DHA is vitally important for constructing the membranes surrounding our nerves and muscles. Its precise length and charge profile is just right for enabling membranes to maintain the correct electrical charge across them and to allow rapid transfer of ions through the protein channels that pass through them. As a result each of our brains contains 100g of DHA. But we lose a few milligrams every day because it is also used, along with EPA, to make the eicosanoids. As a result DHA and EPA have to be continuously replaced from our diet.
So adequate intake of omega 3s from fish is vital for a large variety of functions. Their importance first became generally known when it was shown that those who eat the most oily fish have the lowest incidence of cardiovascular disease. People who eat two or more portions of oily fish a week have a five times lower risk of heart attacks or hardening of the arteries than those who eat none, partly because their heart membranes work better and partly because the eicosanoids combat the inflammation that is now known to make a powerful malign contribution to cardiovascular diseases.
Proper electrical functioning of membranes is even more important in the brain. There is evidence that mothers who eat oily fish during pregnancy and then breast feed produce infants who have significantly higher IQs than those who eat none. They also protect themselves from postnatal depression; if they do not eat fish they hand over too many of their omega 3s from their own brains to their child’s. Their blues stem from depressed activity of the prefrontal cortex because it is responsible for controlling our emotions and it is the most vulnerable part of the brain to lack of DHA. Later in life it seems that omega 3s may protect against many neuro-developmental and mental conditions such as dyslexia, ADHD, autism, depression and even violence. Later still, a lifetime of high consumption of oily fish probably protects from both cancers and dementia.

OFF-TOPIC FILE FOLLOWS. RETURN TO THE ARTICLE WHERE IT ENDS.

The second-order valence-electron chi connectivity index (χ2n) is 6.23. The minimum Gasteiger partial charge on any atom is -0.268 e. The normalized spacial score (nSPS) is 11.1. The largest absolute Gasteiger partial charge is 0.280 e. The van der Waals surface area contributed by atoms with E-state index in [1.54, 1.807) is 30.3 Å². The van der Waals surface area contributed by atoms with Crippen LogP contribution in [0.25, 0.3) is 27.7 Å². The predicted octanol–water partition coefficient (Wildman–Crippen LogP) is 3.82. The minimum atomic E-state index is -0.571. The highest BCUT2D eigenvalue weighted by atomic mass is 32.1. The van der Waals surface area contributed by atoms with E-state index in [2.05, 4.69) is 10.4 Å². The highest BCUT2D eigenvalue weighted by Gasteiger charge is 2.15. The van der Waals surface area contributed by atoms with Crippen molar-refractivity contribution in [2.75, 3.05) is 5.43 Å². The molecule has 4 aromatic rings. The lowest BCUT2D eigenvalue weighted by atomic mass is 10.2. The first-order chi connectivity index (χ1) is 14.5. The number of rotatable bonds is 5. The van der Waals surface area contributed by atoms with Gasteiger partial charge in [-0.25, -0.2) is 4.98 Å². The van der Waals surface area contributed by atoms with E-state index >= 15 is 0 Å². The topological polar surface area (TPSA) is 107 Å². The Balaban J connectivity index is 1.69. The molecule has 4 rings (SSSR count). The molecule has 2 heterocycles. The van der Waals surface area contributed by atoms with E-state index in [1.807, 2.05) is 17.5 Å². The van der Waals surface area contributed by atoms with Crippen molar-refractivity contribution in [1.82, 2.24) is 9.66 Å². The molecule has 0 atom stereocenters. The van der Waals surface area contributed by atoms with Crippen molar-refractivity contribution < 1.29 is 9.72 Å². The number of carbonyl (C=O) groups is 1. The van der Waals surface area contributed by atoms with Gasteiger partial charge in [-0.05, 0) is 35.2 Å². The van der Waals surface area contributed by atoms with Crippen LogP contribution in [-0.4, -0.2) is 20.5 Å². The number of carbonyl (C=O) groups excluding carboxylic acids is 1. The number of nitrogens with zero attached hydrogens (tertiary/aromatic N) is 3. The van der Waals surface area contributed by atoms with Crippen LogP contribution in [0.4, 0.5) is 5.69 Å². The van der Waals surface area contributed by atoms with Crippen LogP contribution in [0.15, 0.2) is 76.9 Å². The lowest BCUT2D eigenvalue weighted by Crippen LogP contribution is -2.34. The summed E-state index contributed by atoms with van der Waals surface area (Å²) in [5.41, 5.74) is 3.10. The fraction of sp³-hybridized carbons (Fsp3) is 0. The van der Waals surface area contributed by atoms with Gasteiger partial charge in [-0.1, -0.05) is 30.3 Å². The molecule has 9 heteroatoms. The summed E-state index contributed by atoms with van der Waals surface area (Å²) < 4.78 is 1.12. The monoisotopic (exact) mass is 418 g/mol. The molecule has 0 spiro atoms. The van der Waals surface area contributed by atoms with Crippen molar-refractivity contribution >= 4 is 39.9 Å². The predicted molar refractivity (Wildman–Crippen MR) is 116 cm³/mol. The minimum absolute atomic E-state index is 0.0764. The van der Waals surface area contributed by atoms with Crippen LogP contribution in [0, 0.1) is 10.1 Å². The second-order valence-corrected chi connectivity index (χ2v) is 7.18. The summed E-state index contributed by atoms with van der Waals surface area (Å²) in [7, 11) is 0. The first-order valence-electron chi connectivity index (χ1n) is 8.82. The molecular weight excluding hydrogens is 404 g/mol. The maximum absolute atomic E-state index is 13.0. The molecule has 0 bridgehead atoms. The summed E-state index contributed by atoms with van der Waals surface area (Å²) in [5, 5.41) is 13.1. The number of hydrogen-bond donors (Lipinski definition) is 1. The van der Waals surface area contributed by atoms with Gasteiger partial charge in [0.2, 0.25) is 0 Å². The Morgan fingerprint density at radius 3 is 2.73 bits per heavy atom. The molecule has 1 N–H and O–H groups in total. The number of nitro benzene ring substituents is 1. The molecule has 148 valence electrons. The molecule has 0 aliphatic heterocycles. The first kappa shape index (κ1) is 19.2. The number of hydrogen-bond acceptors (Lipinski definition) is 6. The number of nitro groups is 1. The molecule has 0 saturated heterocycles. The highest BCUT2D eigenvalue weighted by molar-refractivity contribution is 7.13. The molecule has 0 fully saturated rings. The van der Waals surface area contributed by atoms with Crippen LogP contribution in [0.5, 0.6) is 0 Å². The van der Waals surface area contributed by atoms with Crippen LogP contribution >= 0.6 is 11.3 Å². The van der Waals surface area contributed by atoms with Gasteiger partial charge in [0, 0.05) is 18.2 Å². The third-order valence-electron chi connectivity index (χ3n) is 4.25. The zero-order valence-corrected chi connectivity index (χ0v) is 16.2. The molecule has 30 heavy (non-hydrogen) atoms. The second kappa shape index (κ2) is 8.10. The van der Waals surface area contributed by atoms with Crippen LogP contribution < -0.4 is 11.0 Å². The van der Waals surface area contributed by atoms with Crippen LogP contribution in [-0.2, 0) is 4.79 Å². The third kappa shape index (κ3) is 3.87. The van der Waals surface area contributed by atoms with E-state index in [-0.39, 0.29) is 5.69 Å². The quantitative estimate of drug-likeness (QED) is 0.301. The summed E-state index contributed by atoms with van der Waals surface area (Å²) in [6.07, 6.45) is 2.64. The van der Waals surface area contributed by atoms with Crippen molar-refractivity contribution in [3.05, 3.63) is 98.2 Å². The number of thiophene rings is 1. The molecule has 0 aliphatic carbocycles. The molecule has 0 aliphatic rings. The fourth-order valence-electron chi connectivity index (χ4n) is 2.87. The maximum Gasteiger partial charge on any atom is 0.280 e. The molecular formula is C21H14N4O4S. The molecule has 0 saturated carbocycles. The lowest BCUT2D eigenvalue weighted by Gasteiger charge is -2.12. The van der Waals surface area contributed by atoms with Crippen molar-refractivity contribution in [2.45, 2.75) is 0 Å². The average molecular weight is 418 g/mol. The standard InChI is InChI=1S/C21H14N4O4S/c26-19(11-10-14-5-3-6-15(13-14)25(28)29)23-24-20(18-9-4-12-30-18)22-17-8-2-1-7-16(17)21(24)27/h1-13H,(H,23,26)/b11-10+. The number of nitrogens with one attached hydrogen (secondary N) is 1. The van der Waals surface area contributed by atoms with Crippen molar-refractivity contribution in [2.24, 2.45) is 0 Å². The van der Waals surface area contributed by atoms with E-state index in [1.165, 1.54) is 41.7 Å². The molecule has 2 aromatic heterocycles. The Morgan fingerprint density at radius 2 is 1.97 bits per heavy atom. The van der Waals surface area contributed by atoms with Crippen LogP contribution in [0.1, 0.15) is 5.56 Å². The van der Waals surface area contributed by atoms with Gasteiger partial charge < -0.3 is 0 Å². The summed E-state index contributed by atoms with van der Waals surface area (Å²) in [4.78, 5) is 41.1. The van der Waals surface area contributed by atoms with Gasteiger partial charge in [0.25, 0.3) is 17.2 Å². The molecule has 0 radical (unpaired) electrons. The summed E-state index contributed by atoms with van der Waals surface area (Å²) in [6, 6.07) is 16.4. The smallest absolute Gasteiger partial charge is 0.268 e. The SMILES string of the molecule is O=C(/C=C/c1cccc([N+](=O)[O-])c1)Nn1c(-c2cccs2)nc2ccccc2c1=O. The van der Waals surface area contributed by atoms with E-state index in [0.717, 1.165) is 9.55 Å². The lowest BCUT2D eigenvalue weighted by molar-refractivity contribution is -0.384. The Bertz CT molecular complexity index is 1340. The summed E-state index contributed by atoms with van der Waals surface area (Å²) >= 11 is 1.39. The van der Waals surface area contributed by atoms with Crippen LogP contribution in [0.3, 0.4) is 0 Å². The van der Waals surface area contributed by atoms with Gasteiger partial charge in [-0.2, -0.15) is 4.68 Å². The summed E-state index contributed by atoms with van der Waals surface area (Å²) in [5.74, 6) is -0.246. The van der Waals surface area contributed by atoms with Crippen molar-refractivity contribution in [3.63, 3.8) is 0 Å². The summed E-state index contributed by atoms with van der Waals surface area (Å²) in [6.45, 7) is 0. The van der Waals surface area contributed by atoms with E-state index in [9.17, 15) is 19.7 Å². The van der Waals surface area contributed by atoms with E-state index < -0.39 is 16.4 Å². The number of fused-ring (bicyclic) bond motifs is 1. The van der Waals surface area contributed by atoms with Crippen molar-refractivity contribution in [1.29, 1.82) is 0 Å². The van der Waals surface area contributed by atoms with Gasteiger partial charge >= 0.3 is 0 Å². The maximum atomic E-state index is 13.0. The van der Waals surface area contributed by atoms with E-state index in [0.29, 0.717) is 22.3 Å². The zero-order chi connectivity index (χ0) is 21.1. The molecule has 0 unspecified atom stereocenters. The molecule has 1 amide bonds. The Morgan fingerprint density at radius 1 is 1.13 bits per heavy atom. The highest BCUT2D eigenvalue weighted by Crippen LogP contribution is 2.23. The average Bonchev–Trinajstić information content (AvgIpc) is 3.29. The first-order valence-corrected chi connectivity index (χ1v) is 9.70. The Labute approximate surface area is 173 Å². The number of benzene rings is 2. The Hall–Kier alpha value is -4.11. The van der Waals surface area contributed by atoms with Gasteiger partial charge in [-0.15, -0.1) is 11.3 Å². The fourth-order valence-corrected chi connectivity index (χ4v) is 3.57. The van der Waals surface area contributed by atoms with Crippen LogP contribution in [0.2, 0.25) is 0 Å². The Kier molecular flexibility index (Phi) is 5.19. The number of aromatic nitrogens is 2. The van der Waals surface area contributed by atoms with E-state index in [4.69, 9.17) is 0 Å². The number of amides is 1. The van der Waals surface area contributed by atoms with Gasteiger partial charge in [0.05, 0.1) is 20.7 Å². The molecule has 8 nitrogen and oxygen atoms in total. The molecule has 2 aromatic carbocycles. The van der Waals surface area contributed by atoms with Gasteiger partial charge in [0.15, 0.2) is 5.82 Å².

Nevertheless, the idea that omega 3s can deliver real health benefits is remarkably controversial. The “puritanical principle” is probably at work here; it seems too good to be true that such a simple food could have so many good effects. Yet until very recently a major part of our diet was fish. It was readily available and extremely cheap compared with meat. Some argue that the improved efficiency of conduction and transmission within the nervous system that DHA brought us is the main explanation for our superior brain power. But now meat is relatively cheap; fish is expensive and we eat far too little of it.
However, the main reason for scepticism is the difficulty of proving cause and effect. That smoking causes cancers took 50 years to be accepted. Hopefully the evidence will build up faster for the importance of omega 3s, because there are no powerful vested interests opposing their consumption. They are natural foods, so they cause little harm. We need to do everything we can to ensure that people’s brains work as well as they can, if we are to conquer the world’s myriad problems, such as climate change, population growth, water shortage and mental disorders, that threaten to overwhelm us.